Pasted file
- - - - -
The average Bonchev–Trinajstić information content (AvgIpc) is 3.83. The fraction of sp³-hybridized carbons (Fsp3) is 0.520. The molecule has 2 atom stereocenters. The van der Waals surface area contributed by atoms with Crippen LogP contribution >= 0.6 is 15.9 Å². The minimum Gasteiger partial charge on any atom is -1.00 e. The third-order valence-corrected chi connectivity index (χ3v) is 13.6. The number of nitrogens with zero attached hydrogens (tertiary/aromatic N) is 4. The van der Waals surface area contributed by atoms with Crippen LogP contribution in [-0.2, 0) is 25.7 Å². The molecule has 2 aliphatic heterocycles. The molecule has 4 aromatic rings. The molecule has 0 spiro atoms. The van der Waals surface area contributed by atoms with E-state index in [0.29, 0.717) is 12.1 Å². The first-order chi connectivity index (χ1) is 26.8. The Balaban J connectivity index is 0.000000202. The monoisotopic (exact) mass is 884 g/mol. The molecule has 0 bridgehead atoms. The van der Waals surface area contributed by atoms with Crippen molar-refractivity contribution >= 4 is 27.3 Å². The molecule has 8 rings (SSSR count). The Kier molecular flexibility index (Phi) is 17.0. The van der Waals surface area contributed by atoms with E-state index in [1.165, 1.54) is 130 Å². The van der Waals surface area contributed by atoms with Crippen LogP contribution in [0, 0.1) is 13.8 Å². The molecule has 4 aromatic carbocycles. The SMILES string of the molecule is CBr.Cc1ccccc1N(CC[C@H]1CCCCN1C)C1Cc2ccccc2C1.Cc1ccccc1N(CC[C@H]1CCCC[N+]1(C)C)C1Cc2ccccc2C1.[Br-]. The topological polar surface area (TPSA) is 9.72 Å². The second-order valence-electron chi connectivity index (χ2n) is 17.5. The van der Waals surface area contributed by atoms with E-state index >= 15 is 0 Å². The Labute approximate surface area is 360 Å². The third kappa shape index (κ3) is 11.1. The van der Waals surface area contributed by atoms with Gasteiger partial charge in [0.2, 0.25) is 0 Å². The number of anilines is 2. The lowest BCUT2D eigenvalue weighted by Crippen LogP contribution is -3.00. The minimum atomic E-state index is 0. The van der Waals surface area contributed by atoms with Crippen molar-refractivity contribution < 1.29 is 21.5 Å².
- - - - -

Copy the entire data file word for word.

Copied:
The average Bonchev–Trinajstić information content (AvgIpc) is 3.83. The fraction of sp³-hybridized carbons (Fsp3) is 0.520. The molecule has 2 atom stereocenters. The van der Waals surface area contributed by atoms with Crippen LogP contribution >= 0.6 is 15.9 Å². The minimum Gasteiger partial charge on any atom is -1.00 e. The third-order valence-corrected chi connectivity index (χ3v) is 13.6. The number of nitrogens with zero attached hydrogens (tertiary/aromatic N) is 4. The van der Waals surface area contributed by atoms with Crippen LogP contribution in [-0.2, 0) is 25.7 Å². The molecule has 2 aliphatic heterocycles. The molecule has 4 aromatic rings. The molecule has 0 spiro atoms. The van der Waals surface area contributed by atoms with E-state index in [0.29, 0.717) is 12.1 Å². The first-order chi connectivity index (χ1) is 26.8. The Balaban J connectivity index is 0.000000202. The monoisotopic (exact) mass is 884 g/mol. The molecule has 0 bridgehead atoms. The van der Waals surface area contributed by atoms with Crippen molar-refractivity contribution >= 4 is 27.3 Å². The molecule has 8 rings (SSSR count). The Kier molecular flexibility index (Phi) is 17.0. The van der Waals surface area contributed by atoms with E-state index in [1.165, 1.54) is 130 Å². The van der Waals surface area contributed by atoms with Crippen LogP contribution in [0, 0.1) is 13.8 Å². The molecule has 4 aromatic carbocycles. The SMILES string of the molecule is CBr.Cc1ccccc1N(CC[C@H]1CCCCN1C)C1Cc2ccccc2C1.Cc1ccccc1N(CC[C@H]1CCCC[N+]1(C)C)C1Cc2ccccc2C1.[Br-]. The topological polar surface area (TPSA) is 9.72 Å². The second-order valence-electron chi connectivity index (χ2n) is 17.5. The van der Waals surface area contributed by atoms with E-state index >= 15 is 0 Å². The Labute approximate surface area is 360 Å². The third kappa shape index (κ3) is 11.1. The van der Waals surface area contributed by atoms with Gasteiger partial charge in [0.2, 0.25) is 0 Å². The number of anilines is 2. The lowest BCUT2D eigenvalue weighted by Crippen LogP contribution is -3.00. The minimum atomic E-state index is 0. The van der Waals surface area contributed by atoms with Crippen molar-refractivity contribution < 1.29 is 21.5 Å².